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GREATEST HITS: Today I Saw… Revisited

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AUTHOR’S NOTE:  Today I Saw was a series of short imagistic non-fiction narratives I did back in 2007.  I didn’t even conceive it as a series for publication, it was really just a bunch of scenes and images I jotted down while doing field work as a social worker. It ran twice a week for a year straight.  Each installment begins with the same phrase, “Today I Saw” because I was literally writing down things I was seeing in the neighborhoods, as I was seeing them each day.

deeneythumbnail.jpgBY JEFF DEENEY Today I saw a fire fight break out on Old York Road and Venango Street. Right before I heard the first shots fired I was staring idly out the window of my car while two young dudes were engaged in friendly conversation on the sidewalk next to where I was parked. One of them leaned back against the minivan in front of me. He had his keys out and it looked like they were getting ready to part company. The shots rang out from about fifty feet away, four in quick succession, pop…poppop…pop. It could have been school kids throwing fire crackers but I knew otherwise when the guy leaning on the minivan hopped up off it and crouched down, looking up the block in the direction of the sound and pressing himself tight up against the side door. The other guy ran around the back of the van and squatted behind it for cover, waiting for some signal of what to do next. He ran to the driver’s side door, yelling as he pulled it open for his friend to get in, fast. He fired up the engine and they tore off, making a fast three point turn and heading in the opposite direction. As he did there were more pops coming from up the block.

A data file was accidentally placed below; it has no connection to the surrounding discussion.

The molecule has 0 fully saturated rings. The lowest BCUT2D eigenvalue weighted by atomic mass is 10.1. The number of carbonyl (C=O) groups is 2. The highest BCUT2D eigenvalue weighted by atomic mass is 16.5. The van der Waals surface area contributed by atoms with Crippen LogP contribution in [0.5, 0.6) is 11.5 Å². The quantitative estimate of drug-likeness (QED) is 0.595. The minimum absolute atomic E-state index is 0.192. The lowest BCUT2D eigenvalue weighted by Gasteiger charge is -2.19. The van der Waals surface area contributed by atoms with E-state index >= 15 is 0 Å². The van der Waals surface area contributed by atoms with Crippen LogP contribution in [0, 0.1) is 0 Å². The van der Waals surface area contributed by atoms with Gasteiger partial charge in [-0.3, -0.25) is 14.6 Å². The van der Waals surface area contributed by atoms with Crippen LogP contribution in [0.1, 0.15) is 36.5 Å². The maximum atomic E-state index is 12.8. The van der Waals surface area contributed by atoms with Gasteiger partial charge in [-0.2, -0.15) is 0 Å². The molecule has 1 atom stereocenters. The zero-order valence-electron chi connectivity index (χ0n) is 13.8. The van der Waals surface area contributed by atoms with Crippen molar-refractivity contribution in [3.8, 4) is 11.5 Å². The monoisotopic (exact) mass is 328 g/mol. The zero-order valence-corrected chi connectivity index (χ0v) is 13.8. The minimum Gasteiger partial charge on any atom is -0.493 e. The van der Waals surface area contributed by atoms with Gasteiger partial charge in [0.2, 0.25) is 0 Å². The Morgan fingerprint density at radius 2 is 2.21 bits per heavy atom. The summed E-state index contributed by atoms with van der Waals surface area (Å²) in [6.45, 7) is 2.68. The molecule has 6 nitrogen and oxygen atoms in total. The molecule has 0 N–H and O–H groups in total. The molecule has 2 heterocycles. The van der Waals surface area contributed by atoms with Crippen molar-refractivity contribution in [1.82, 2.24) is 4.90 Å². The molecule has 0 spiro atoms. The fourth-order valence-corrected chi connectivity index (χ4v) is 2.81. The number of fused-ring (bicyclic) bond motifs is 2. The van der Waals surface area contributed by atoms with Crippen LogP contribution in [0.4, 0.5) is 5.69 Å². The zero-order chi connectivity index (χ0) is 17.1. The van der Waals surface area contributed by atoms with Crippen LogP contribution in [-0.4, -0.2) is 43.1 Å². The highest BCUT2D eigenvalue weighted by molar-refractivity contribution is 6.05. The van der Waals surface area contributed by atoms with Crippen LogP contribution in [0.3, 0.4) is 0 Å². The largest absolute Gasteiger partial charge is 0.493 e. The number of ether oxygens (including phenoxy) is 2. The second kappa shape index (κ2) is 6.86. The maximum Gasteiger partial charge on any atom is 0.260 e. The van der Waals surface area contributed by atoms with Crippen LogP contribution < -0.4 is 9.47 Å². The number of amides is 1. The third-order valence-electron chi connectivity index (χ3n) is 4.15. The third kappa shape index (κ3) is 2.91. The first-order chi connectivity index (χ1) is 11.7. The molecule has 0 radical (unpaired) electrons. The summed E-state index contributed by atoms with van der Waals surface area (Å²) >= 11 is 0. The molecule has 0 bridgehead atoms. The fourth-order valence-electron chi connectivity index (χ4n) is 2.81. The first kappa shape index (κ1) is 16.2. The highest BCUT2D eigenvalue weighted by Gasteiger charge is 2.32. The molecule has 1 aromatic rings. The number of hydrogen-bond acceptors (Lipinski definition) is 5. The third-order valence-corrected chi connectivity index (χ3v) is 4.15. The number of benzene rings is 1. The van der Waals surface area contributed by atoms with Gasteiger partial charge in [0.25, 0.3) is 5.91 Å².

One of the shooters was coming my way. I felt this before I actually saw him. There wasn’t anything I could do but get down and wait for him to pass. When I saw the shooter half-running, half-skipping towards me, turning his head as he did to see if he was being pursued, I reached down and pulled on the seat release and eased the seat back as far as I could. If a bullet were to come through the windshield I didn’t want to catch it in the head. Even with my body laid out horizontally I could still sit up a little to see what was going on.

           

The shooter was a young black kid, maybe in his late teens, clean shaven and boyish looking in an oversized black t-shirt and baggy brown jeans. I saw the gun that was still in his hand, a boxy and mean looking piece of black metal that he had partially stuffed into his front pocket. He ithug.jpgwanted to keep his finger on the trigger in case he had to start shooting again but at the same time he didn’t want to openly brandish the weapon for witnesses to see.